When I was little, my mom worked as a floral designer. I grew up cutting Queen Anne’s Lace with her on the side of the road, de-thorning roses, taking trips to the wholesaler, and watching her create huge beautiful arrangements for weddings. She taught me so much and recently we had a blast collaborating to create a flower arranging how-to for Your Williamson Magazine.

Custom flower arrangements can be expensive, but with a little know-how and practice, creating a beautiful floral centerpiece using fresh flowers from the garden or brought home from the market can be a simple, and fun, DIY spring project. You can always throw grocery store flowers in any old vase, but if you know just a few tricks, it’s easy to create much more professional and original displays. The best overall advice? Don’t wait for a special occasion to treat yourself to fresh flowers at home. They make any day a little brighter.

Start by preparing the flowers so they’ll last their longest. If cutting garden flowers, do so in the cool of early morning or after sunset. Immerse stems in cool water, and let the flowers drink for about an hour before arranging them. Whether you buy flowers or snip your own, cut stems on an angle before arranging, and remove any foliage that would fall below the waterline. Every two days or so, change the water, add a sprinkling of flower food, and recut the stems if they’ve browned.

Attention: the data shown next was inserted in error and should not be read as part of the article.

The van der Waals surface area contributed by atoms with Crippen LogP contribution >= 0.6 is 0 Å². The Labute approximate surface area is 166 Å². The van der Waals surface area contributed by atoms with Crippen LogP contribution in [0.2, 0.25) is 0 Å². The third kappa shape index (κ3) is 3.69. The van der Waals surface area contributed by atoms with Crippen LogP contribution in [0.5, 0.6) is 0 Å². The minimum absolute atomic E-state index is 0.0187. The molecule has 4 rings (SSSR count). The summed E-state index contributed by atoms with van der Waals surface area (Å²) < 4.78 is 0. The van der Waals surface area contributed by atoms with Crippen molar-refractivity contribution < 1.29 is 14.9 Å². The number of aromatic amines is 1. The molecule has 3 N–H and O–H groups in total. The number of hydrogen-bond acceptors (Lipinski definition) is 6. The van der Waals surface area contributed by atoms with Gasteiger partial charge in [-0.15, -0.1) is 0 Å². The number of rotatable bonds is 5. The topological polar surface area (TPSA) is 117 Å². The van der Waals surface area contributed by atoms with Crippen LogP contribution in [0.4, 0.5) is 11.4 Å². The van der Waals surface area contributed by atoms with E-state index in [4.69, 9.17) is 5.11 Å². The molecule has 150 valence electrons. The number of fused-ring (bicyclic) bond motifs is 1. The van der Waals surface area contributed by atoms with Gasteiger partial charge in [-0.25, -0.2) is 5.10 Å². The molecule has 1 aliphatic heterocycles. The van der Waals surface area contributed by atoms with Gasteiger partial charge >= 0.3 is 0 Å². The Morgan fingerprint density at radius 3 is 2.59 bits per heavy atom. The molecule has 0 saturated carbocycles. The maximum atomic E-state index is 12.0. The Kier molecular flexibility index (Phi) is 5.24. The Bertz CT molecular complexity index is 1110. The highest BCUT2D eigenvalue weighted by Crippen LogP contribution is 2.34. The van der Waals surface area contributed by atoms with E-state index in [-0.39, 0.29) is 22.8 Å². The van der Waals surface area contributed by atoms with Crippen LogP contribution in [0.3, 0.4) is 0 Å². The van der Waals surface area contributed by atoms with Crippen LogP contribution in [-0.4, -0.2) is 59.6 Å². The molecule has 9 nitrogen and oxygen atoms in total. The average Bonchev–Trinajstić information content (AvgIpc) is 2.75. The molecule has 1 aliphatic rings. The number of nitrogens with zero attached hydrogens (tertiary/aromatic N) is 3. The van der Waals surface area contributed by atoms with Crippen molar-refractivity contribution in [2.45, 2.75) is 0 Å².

Select a container that will show off your selected flowers the best. Look beyond the standard vase; consider bowls, pitchers, and even vintage glassware for smaller arrangements. Fill the vase with fresh, room temperature water, and add a commercial cut-flower food or a teaspoon of liquid bleach to the water to prevent the growth of bacteria. Use tape to construct a checkerboard pattern on the mouth of the vase creating a framework to hold flowers where you want them.

Create a foundation with foliage (we used Elaeagnus and cherry blossoms cut from the yard). This is the framework for the arrangement. Build a pleasing, asymmetrical shape that leans on the lip of the vase and has a high point in back. Make sure it’s not too thick, so there’s room for the flowers.

Add large “face” flowers (like ranunculus in warm sherbet tones), cutting stems at different lengths so some blooms nestle low and others extend. Take your time, experimenting until you like the placement of each flower.

Weave in wispy elements, like fun-loving poppies or ferns, in three strategic spots: up high on one side, down low (spilling out of the vase), and in the middle, as if they’ve pushed their way through a cluster of larger blooms.
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